On Nov. 30, 1804, the U.S. Senate opened its only impeachment trial against a U.S. Supreme Court justice. The House of Representatives’ charges against Associate Justice Samuel Chase stated that his partisanship affected his decisions. While Chase narrowly escaped removal from the court, his trial placed the court’s impartiality into question.
Between his appointment in 1796 and his impeachment in 1804, the Federalists and the Democratic-Republicans fought bitterly over the role of the federal courts. While the judicial branch is considered impartial, the Constitution grants Congress power to adjust the federal court system. Federalists, like George Washington and John Adams, favored stronger federal courts, and in 1789 they provided for a federal system comprised of a Supreme Court and district and circuit courts. In 1801, on the eve of losing power to the newly elected Democratic-Republican, Thomas Jefferson, the Federalists passed legislation expanding the federal courts. In 1802, the Democratic-Republicans repealed it and returned the federal courts to their pre-1801 size.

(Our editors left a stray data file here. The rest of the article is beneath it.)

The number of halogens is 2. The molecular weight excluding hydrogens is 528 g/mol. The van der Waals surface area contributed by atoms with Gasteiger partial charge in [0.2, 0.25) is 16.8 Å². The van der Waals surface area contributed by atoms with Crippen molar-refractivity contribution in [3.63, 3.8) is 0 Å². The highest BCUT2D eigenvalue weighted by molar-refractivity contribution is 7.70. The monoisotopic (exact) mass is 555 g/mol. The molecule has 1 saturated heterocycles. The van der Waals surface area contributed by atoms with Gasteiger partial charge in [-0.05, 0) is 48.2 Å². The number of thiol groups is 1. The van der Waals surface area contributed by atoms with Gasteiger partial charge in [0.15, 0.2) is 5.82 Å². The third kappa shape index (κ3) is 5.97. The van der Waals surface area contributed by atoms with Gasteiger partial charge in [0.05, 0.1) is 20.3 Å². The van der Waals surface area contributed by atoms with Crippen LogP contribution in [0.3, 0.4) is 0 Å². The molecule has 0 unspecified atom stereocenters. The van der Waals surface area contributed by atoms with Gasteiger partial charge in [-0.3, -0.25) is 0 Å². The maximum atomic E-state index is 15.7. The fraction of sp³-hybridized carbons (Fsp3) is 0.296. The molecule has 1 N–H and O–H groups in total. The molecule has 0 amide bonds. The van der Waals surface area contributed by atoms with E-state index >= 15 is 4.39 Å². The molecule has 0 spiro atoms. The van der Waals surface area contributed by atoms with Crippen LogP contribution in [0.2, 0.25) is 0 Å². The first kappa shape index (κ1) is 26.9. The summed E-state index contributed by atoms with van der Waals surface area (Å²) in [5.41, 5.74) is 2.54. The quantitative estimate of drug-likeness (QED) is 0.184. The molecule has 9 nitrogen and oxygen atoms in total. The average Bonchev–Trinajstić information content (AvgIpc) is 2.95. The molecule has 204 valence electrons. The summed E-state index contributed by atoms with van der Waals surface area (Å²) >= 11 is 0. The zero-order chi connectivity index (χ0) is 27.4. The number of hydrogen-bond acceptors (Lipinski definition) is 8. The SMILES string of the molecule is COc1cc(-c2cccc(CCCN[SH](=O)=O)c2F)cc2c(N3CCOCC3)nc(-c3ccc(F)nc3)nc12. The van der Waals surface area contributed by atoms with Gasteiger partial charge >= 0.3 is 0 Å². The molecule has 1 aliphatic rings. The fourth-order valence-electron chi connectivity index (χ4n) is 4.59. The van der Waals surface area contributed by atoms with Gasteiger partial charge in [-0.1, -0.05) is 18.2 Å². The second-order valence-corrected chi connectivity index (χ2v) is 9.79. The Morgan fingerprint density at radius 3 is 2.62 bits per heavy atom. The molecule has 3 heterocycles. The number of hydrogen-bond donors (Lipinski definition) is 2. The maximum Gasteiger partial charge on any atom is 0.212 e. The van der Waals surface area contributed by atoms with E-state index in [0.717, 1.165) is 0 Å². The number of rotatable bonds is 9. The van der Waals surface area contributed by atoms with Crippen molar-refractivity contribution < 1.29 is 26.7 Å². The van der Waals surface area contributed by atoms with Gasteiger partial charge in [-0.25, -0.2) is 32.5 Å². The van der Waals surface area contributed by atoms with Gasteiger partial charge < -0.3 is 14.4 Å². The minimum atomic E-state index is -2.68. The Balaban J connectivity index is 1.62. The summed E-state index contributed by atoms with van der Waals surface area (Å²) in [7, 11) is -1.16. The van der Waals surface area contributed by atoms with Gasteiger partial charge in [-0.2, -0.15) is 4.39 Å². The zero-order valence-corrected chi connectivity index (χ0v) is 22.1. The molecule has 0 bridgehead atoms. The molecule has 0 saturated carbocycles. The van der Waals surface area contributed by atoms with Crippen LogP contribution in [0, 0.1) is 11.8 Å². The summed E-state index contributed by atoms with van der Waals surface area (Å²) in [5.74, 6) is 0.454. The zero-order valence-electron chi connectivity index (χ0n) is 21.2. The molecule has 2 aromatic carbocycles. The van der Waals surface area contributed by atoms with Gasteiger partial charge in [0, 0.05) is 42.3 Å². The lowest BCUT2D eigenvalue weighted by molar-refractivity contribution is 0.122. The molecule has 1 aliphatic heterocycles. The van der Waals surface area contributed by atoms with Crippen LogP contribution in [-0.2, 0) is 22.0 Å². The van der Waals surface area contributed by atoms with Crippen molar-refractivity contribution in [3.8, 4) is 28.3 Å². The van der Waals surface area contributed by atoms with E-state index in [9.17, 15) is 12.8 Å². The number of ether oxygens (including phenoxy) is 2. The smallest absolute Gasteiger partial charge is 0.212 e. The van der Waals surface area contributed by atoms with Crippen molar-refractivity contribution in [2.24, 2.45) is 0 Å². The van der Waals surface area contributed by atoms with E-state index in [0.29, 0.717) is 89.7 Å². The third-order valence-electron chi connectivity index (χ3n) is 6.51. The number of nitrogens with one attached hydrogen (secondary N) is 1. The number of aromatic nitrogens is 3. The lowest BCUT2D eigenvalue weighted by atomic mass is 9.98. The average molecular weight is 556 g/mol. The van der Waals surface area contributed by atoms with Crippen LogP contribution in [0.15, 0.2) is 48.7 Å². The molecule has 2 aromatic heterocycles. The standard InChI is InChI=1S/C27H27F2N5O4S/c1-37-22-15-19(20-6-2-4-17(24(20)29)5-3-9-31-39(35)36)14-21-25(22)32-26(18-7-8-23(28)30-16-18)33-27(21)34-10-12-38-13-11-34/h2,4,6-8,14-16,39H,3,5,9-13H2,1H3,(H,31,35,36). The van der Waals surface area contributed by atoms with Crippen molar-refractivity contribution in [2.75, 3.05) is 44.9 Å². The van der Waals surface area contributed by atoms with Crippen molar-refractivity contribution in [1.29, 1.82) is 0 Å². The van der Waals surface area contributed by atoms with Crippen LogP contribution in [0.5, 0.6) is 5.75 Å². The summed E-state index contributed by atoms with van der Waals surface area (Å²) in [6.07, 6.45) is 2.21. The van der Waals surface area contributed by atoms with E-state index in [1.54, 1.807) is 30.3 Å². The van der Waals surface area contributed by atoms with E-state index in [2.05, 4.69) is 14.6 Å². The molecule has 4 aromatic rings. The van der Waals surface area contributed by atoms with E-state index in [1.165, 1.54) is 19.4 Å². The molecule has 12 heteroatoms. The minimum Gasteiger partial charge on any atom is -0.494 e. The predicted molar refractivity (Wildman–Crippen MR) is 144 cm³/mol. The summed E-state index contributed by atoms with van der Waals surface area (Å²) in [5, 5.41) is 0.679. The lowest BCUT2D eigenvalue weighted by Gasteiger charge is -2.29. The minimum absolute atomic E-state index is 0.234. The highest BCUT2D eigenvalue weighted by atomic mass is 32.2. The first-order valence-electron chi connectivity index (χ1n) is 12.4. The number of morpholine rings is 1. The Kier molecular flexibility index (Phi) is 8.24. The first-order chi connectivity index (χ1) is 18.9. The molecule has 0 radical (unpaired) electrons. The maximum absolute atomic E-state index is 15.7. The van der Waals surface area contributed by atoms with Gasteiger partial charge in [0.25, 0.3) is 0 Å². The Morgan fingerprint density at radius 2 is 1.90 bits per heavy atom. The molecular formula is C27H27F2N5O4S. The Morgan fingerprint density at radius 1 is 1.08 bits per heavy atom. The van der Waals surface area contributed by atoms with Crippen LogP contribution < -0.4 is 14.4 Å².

During this turbulent time, Chase came under fire. Jefferson, who had a particular animus for the Court, challenged members of his party to consider impeachment. In late 1803, the House drew up eight articles of impeachment against Chase, ranging from trial procedures to political libel. In March 1804, the House voted to impeach, and on Nov. 30 the Senate trial began. For the intervening months, Chase’s impeachment served as a proxy for newspaper editors and elected officials to express deeper political divides.
The Senate chose not to remove Chase, arguing that to do so based on the quality of his judging would damage the impartiality of the Supreme Court. Since 1804, no other Supreme Court justice has been impeached, and all impeachments of federal judges have been on grounds of legal or ethical misconduct, not judicial performance.